FIG. 1 shows an embodiment of a multi-band tree antenna 10 that comprises a live tree 12, and a plurality of current probes 14 1-14 i coupled around the tree 12, where i is an index. Each current probe 14 is designed to receive and transmit in a substantially different frequency band than the other current probes 14. The current probes 14 are positioned on the tree 12 so as to effectively create a plurality of transmit/receive antennas such that each respective antenna has a voltage standing wave ratio (VSWR) of less than or equal to approximately 3:1 for a given range within each respective frequency band. It is to be understood that even though 4 current probes 14 are shown in FIG. 1, the multi-band tree antenna 10 is not limited to 4 current probes but may have any number of current probes. The tree 12 may be any living tree that is capable of supporting the current probes 14.
As shown in FIGS. 2A and 2B, each current probe 14 comprises a ferrite core 16, a nonmagnetic, metallic housing 18, and an aperture 19. Because the core 16 is made out of ferrite material, each current probe 14 acts as a choke to out-of-band currents on the tree. Therefore, no antenna traps are required for the multi-band tree antenna 10. In-band, each current probe 14 couples to the tree 12 such that a part of the tree 12 passes through the center aperture 19. Coupling the current probes 14 to the tree 12 in this manner effectively creates a broadband antenna. Each ferrite core 16 has the shape of a toroid or its topological equivalent. Each current probe 14 may be designed for a different operating band. For example, one embodiment of the multi-band tree antenna 10 may comprise a first current probe 14 designed to transmit and receive in the High Frequency (HF) range (2-30 MHz), a second current probe 14 designed to operate in the Very High Frequency (VHF) range (30-300 MHz), a third current probe 14 designed to operate in the Ultra High Frequency (UHF) range (300-1000 MHz), and a fourth current probe 14 designed to operate in the L-band range (1000-2000 MHz). Each current probe 14 may be positioned on the tree 12 such that each current probe 14's VSWR is less than or equal to approximately 3:1 within its operating range. By carefully placing the current probes 14 on the tree 12, one can effectively create a plurality of transmit/receive monopole antennas. The housing 18 may be any size or shape that is capable of containing the ferrite core 16. The current probes 14 may be placed around the trunk or branches of the tree 12 as shown in FIG. 1.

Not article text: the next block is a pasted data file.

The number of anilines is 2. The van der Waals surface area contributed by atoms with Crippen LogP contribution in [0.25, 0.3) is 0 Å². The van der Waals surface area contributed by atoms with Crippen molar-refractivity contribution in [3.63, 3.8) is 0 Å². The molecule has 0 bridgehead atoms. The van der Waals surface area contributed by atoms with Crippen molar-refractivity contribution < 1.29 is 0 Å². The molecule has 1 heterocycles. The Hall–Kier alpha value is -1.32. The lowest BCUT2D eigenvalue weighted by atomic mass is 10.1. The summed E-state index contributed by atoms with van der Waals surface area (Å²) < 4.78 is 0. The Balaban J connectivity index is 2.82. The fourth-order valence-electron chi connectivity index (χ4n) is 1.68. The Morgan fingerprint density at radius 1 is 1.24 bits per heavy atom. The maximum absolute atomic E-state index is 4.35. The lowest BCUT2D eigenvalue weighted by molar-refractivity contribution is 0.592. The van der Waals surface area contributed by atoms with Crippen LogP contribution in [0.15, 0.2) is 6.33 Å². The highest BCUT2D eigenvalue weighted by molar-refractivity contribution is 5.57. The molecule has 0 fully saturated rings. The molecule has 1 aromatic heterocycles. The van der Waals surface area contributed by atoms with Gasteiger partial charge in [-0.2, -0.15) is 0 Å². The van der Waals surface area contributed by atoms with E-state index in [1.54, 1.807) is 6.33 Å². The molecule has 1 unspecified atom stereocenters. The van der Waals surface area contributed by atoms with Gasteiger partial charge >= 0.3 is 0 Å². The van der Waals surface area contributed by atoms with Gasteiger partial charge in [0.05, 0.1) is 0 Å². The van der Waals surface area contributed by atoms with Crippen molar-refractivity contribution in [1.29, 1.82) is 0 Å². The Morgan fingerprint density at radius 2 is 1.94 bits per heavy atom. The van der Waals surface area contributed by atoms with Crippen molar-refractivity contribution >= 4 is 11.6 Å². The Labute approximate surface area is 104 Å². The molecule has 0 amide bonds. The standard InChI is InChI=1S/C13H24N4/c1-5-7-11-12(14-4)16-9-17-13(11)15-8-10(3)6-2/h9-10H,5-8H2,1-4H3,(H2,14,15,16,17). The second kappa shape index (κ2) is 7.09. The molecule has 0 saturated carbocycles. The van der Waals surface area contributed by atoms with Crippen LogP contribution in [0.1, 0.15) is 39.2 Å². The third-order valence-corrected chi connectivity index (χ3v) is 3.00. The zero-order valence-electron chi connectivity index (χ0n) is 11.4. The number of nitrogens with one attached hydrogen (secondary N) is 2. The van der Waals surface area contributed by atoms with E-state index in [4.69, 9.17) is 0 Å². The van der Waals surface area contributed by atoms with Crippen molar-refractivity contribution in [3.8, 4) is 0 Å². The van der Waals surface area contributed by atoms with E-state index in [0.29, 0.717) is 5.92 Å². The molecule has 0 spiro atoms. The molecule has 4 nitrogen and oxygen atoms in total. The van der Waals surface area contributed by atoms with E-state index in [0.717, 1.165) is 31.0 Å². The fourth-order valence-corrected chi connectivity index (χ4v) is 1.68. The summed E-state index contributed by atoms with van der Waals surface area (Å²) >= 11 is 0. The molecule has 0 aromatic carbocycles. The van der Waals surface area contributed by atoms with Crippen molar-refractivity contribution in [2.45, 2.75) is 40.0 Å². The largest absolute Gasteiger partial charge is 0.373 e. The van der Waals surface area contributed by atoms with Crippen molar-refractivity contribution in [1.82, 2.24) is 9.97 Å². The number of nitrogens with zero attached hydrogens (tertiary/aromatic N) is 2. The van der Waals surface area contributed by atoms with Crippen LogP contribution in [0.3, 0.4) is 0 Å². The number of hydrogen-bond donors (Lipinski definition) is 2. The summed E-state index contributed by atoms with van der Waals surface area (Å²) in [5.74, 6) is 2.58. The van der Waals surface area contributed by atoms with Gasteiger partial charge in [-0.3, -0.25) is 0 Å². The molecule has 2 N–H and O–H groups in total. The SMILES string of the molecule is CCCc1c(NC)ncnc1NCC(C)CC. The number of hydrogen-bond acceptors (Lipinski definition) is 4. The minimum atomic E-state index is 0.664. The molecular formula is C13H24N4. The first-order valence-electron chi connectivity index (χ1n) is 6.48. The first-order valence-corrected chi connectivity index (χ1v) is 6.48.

FIGS. 2A, 2B, and 3 show multiple views of one embodiment of the current probe 14. FIG. 2A shows a horizontal cross-section exposing the relationship of the ferrite core 16 and its primary winding 20 to the housing 18 and a feed connector 22. FIG. 2B shows a vertical cross-section of one half of the current probe 14. In FIG. 2B, the ferrite core 16 is split lengthwise into two halves. FIGS. 2A and 3 show the features that allow one embodiment of the current probe 14 to be clamped around a tree 12. A hinge 24 allows this embodiment of the current probe 14 to be hinged open and positioned around the tree 12. In this embodiment, a releasable latch 26 allows the two core halves to be latched together. FIG. 3 shows an embodiment of the current probe 14 in an open position.